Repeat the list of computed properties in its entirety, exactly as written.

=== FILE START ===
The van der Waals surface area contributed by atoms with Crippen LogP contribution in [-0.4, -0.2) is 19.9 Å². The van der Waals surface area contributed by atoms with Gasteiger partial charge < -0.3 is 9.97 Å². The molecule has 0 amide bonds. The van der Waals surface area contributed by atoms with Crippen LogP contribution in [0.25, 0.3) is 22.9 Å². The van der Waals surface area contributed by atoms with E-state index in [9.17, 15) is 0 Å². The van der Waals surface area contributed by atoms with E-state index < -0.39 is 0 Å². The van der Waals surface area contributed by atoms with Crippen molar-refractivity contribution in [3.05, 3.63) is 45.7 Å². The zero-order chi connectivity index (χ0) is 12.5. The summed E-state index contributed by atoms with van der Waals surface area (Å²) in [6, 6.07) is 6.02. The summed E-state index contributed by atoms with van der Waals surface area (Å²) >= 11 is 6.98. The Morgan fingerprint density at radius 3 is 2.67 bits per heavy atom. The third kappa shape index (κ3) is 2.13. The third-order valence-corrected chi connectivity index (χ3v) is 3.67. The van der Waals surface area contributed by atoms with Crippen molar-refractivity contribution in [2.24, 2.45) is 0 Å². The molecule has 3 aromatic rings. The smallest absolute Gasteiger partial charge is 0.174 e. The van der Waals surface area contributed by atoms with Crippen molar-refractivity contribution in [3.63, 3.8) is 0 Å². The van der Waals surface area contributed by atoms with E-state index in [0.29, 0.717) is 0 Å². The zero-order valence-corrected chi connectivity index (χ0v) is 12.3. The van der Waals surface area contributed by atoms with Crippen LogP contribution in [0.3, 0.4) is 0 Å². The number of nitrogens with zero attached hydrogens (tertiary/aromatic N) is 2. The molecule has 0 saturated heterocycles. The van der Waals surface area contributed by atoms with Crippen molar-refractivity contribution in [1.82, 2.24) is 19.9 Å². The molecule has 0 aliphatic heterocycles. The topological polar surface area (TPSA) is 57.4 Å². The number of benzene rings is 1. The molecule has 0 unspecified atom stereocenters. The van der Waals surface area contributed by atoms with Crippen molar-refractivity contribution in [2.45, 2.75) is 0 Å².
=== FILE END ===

The van der Waals surface area contributed by atoms with Crippen LogP contribution in [-0.4, -0.2) is 19.9 Å². The van der Waals surface area contributed by atoms with Gasteiger partial charge < -0.3 is 9.97 Å². The molecule has 0 amide bonds. The van der Waals surface area contributed by atoms with Crippen LogP contribution in [0.25, 0.3) is 22.9 Å². The van der Waals surface area contributed by atoms with E-state index in [9.17, 15) is 0 Å². The van der Waals surface area contributed by atoms with E-state index < -0.39 is 0 Å². The van der Waals surface area contributed by atoms with Crippen molar-refractivity contribution in [3.05, 3.63) is 45.7 Å². The zero-order chi connectivity index (χ0) is 12.5. The summed E-state index contributed by atoms with van der Waals surface area (Å²) in [6, 6.07) is 6.02. The summed E-state index contributed by atoms with van der Waals surface area (Å²) >= 11 is 6.98. The Morgan fingerprint density at radius 3 is 2.67 bits per heavy atom. The third kappa shape index (κ3) is 2.13. The third-order valence-corrected chi connectivity index (χ3v) is 3.67. The van der Waals surface area contributed by atoms with Crippen molar-refractivity contribution in [2.24, 2.45) is 0 Å². The molecule has 3 aromatic rings. The smallest absolute Gasteiger partial charge is 0.174 e. The van der Waals surface area contributed by atoms with Crippen molar-refractivity contribution in [3.63, 3.8) is 0 Å². The van der Waals surface area contributed by atoms with E-state index in [0.29, 0.717) is 0 Å². The zero-order valence-corrected chi connectivity index (χ0v) is 12.3. The van der Waals surface area contributed by atoms with Crippen LogP contribution in [0.3, 0.4) is 0 Å². The number of nitrogens with zero attached hydrogens (tertiary/aromatic N) is 2. The molecule has 0 saturated heterocycles. The van der Waals surface area contributed by atoms with Crippen molar-refractivity contribution in [1.82, 2.24) is 19.9 Å². The molecule has 0 aliphatic heterocycles. The topological polar surface area (TPSA) is 57.4 Å². The number of benzene rings is 1. The molecule has 0 unspecified atom stereocenters. The van der Waals surface area contributed by atoms with Crippen molar-refractivity contribution in [2.45, 2.75) is 0 Å².